Mathematics of Relativity: Lecture Notes
by G. Y. Rainich
Publisher: Edwards Brothers 1932
Number of pages: 222
We may consider Geometry as a first attempt at a study of the outside world. It may be considered as a deductive system which reflects (in the sense explained above, that is of the existence of a correspondence, etc.) very well our experiences with some features of the outside world, namely features connected with the displacements of what we call rigid bodies. We see at once how much is left out in such a study; in the first place, time is almost entirely left out: in trying to bring into coincidence two triangles we are not interested in whether we move one slowly or rapidly; in describing a circle we are not concerned with uniformity of motion.
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by Albert Einstein - Princeton University Press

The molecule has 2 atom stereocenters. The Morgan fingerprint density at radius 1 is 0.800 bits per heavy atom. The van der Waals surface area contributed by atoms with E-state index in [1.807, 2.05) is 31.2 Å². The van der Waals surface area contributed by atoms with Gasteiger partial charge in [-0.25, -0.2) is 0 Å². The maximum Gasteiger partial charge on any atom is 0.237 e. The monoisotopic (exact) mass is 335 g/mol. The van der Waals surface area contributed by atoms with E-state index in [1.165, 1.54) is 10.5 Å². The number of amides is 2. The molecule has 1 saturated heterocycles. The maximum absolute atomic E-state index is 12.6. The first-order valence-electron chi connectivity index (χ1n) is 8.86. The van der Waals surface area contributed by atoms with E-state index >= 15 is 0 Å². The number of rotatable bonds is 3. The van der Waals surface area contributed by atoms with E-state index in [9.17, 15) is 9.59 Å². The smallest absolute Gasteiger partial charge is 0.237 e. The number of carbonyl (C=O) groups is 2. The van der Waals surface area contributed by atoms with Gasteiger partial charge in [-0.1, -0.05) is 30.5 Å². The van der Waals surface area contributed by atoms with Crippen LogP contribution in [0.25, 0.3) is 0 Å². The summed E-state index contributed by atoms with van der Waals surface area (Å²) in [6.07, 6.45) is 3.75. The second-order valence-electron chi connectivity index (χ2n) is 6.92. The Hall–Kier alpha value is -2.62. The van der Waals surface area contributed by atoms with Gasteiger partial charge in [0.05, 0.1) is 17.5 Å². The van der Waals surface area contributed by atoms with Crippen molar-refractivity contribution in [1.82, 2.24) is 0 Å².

A condensed unified presentation intended for one who has already digested the mechanics of tensor theory and physical basis of relativity. Einstein's little book serves as an excellent tying-together of loose ends and as a survey of the subject.
by Clement V. Durrell - G. Bell & Sons
Concise and practical, this text sketches the mathematical background essential to understanding the fundamentals of relativity theory. Subjects include the velocity of light, measurement of time and distance, and properties of mass and momentum.
by Claes Johnson
The book offers an alternative to Einstein's special theory of relativity, with the main purpose of developing a form of relativity, which can be combined with quantum mechanics and thus can open to a unified field theory.
by Walter Petry - Science Publishing Group
In this work the theory of gravitation in flat space-time is summarized. Most of the results of the theory of gravitation in flat space-time are compared with those of general relativity. We only give a small part of the experimental results.